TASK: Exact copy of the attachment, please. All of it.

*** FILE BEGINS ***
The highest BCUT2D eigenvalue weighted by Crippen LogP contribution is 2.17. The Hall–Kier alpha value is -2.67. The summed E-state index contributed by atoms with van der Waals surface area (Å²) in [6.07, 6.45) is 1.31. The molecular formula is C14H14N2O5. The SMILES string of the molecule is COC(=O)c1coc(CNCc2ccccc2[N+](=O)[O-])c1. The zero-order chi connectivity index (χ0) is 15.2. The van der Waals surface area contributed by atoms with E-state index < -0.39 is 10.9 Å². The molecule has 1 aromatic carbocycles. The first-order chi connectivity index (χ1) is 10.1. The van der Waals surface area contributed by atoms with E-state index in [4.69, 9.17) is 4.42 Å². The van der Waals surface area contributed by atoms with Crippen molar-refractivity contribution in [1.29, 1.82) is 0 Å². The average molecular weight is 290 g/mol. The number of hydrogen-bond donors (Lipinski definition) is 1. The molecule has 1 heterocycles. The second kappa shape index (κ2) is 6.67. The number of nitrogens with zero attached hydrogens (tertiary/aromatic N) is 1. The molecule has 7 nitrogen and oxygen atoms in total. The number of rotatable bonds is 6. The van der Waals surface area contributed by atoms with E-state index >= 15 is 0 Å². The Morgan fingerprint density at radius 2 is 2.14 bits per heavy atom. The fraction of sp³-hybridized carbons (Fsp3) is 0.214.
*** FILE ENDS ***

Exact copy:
The highest BCUT2D eigenvalue weighted by Crippen LogP contribution is 2.17. The Hall–Kier alpha value is -2.67. The summed E-state index contributed by atoms with van der Waals surface area (Å²) in [6.07, 6.45) is 1.31. The molecular formula is C14H14N2O5. The SMILES string of the molecule is COC(=O)c1coc(CNCc2ccccc2[N+](=O)[O-])c1. The zero-order chi connectivity index (χ0) is 15.2. The van der Waals surface area contributed by atoms with E-state index < -0.39 is 10.9 Å². The molecule has 1 aromatic carbocycles. The first-order chi connectivity index (χ1) is 10.1. The van der Waals surface area contributed by atoms with E-state index in [4.69, 9.17) is 4.42 Å². The van der Waals surface area contributed by atoms with Crippen molar-refractivity contribution in [1.29, 1.82) is 0 Å². The average molecular weight is 290 g/mol. The number of hydrogen-bond donors (Lipinski definition) is 1. The molecule has 1 heterocycles. The second kappa shape index (κ2) is 6.67. The number of nitrogens with zero attached hydrogens (tertiary/aromatic N) is 1. The molecule has 7 nitrogen and oxygen atoms in total. The number of rotatable bonds is 6. The van der Waals surface area contributed by atoms with E-state index >= 15 is 0 Å². The Morgan fingerprint density at radius 2 is 2.14 bits per heavy atom. The fraction of sp³-hybridized carbons (Fsp3) is 0.214.